For the bullshitter, … all bets are off: he is neither on the side of the true nor on the side of the false. His eye is not on the facts at all, as the eyes of the honest man and of the liar are, except insofar as they may pertain to his interest in getting away with what he says. He does not care whether the things he says describe reality correctly. He just picks them out, or makes them up, to suit his purpose.”
In Frankfurt’s view, bullshit is worse than lying, because “the liar considers the truth, insofar as to avoid it, whereas the bullshitter is indifferent to the truth in favor of a particular agenda.” In a culture full of bullshitters, “news reporters” claim to seek “truth” but this gets lost on a grand scale. “Investigating” is replaced with “advocating” or appeasing advertisers. What is left out of the conversation becomes more important to the act of disregarding the truth than what is spun as information. When we consensually agree that an individual or the mainstream media spins nothing but “bullshit,” we tend to disregard them altogether, unlike the liar, where we might at least determine some minor parameter, of the truth, by assuming the reverse could be true or that the lie is somewhat related.
In the 1970s Americans entertained people in their homes 14-15 times a year, a little over once a month. In the late 1990s that number had dropped to eight times a year, a decline of 45% in less than two decades.” Alone, Suburban, and Sorted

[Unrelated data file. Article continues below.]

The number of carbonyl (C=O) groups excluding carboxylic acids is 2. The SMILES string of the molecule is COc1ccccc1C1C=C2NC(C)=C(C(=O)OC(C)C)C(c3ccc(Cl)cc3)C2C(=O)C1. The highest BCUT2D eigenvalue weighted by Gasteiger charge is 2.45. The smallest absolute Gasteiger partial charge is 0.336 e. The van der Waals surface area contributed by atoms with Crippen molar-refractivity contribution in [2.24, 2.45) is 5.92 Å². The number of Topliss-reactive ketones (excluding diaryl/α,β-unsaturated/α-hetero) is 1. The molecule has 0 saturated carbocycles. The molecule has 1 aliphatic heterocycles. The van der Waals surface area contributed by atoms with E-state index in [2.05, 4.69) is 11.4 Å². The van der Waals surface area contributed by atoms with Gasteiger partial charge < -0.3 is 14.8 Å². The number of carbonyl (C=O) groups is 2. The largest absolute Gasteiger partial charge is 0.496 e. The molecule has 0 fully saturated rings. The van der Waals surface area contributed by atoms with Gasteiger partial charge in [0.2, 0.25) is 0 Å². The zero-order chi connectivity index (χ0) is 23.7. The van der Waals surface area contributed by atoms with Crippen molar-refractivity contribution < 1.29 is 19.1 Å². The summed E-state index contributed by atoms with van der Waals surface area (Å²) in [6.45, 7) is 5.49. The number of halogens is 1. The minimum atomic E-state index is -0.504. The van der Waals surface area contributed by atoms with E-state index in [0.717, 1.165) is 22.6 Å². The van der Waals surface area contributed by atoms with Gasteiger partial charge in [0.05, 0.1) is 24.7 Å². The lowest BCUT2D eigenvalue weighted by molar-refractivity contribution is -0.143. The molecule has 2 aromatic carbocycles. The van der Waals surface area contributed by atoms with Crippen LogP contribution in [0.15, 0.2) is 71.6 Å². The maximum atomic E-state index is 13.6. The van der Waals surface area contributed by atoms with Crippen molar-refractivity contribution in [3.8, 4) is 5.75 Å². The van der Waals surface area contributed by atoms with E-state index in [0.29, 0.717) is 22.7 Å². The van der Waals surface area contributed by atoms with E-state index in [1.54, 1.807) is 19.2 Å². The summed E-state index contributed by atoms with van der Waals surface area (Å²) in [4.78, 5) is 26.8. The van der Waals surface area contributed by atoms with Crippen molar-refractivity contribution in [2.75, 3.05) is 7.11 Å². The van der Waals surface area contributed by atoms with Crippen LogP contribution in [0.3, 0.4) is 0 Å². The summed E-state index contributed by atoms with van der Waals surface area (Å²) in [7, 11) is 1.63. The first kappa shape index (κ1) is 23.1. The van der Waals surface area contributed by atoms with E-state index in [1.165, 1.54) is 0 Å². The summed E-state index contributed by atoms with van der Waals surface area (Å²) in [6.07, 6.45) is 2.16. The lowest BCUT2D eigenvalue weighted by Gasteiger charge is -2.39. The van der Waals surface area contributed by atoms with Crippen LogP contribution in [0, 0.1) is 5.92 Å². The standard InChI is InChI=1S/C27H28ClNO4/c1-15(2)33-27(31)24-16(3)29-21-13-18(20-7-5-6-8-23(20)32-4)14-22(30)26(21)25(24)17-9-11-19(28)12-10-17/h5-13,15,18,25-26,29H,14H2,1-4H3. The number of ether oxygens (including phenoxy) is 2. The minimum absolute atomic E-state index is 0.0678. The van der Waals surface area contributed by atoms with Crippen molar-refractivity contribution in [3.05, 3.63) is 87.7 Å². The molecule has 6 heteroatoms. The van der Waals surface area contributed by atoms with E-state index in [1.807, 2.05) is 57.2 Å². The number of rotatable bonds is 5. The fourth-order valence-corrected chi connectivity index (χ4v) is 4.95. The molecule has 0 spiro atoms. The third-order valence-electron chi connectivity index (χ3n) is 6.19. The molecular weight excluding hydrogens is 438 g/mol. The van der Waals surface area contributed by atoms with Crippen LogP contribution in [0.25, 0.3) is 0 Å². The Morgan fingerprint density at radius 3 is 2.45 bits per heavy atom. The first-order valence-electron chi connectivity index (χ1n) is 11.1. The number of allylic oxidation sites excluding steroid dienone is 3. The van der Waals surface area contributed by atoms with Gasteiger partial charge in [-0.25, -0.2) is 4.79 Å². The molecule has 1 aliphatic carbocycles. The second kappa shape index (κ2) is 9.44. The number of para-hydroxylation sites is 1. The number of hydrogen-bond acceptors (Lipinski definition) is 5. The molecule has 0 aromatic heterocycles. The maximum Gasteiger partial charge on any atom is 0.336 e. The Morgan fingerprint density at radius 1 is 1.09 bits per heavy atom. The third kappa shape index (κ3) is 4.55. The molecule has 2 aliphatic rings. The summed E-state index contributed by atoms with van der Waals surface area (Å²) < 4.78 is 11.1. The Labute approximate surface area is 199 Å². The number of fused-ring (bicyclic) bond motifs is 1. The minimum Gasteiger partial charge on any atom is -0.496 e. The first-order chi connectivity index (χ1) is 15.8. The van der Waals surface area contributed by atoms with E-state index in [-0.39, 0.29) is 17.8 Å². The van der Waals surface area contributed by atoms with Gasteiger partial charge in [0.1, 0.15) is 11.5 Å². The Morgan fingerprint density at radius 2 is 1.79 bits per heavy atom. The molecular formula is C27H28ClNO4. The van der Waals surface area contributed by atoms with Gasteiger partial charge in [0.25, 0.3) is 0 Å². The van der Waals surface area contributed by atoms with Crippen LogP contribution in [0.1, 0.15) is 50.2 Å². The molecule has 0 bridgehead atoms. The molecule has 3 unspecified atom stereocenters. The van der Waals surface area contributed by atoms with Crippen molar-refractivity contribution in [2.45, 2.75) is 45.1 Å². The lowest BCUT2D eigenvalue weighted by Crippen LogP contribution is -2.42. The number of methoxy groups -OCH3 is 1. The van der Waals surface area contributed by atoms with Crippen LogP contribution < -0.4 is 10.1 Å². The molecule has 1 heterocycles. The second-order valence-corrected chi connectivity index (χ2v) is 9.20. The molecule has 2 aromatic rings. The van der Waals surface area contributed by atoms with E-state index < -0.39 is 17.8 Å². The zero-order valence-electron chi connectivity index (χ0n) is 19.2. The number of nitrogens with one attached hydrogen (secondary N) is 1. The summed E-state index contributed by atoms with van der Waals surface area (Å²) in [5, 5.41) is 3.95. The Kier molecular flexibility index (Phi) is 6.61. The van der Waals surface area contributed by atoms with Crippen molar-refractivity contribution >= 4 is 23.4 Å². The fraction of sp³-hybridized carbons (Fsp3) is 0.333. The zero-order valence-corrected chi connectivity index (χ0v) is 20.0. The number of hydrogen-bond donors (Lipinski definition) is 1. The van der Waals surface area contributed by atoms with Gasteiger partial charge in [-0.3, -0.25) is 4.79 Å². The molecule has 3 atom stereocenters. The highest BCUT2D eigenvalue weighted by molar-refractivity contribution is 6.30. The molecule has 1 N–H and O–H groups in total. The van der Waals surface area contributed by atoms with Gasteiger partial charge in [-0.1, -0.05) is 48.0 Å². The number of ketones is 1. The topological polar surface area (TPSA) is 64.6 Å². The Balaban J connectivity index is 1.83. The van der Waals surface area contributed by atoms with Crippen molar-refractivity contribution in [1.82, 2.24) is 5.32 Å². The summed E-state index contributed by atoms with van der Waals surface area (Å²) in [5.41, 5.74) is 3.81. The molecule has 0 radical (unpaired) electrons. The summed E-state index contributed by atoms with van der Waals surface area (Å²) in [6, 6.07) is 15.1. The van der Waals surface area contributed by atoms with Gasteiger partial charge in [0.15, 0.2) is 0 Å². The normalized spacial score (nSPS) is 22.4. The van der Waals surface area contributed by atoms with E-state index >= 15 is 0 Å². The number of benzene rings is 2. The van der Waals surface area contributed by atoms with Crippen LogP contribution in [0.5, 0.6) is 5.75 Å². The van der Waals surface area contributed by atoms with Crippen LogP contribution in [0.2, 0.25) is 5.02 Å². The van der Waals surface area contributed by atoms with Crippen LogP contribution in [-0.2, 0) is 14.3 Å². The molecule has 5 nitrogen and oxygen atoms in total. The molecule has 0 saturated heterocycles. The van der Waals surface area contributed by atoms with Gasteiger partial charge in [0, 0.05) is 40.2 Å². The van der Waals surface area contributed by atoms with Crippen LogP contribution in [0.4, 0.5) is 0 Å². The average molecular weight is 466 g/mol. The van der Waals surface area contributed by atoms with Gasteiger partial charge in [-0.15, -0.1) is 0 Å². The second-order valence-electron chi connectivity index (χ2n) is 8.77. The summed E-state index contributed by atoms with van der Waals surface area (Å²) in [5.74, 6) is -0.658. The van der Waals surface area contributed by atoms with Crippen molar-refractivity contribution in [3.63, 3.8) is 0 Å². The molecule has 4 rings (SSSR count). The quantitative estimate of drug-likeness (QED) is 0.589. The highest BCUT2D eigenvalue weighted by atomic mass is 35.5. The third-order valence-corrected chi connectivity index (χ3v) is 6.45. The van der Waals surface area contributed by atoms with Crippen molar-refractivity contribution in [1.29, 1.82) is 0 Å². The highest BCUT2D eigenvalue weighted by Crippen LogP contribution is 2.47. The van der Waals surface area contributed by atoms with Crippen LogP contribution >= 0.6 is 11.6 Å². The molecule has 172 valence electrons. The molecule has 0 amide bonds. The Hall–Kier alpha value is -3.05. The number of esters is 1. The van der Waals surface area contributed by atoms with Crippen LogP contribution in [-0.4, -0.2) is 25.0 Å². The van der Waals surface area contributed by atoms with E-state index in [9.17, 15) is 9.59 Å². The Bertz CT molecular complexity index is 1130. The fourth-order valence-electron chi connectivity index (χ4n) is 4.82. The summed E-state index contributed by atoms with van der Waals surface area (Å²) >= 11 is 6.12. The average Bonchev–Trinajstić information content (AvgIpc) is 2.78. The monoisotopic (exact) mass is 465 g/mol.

Another essential element of community is sharing time together. Trusting someone happens over time and through engagement in mutually meaningful work. If you only know someone in a ‘social’ context, you don’t know them very well at all. But increasingly, fewer Americans are even spending social time together.
Socializing, particularly with people who we have little in common with except geography, requires a toleration of differences and emotional intelligence. Hopkins can refuse the dinner invitation of his neighbors because he’s too tired or too busy, as long as he returns the gesture somewhere down the line. This could be done in a variety of ways, such as returning the invitation at some later date, delivering a small gift or card acknowledging his appreciation for being invited, or calling a week later to thank them again and requesting that he be thought of the next time. Few people continue to invite those who’ve refused them repeatedly, or those who never show any indication of reciprocity.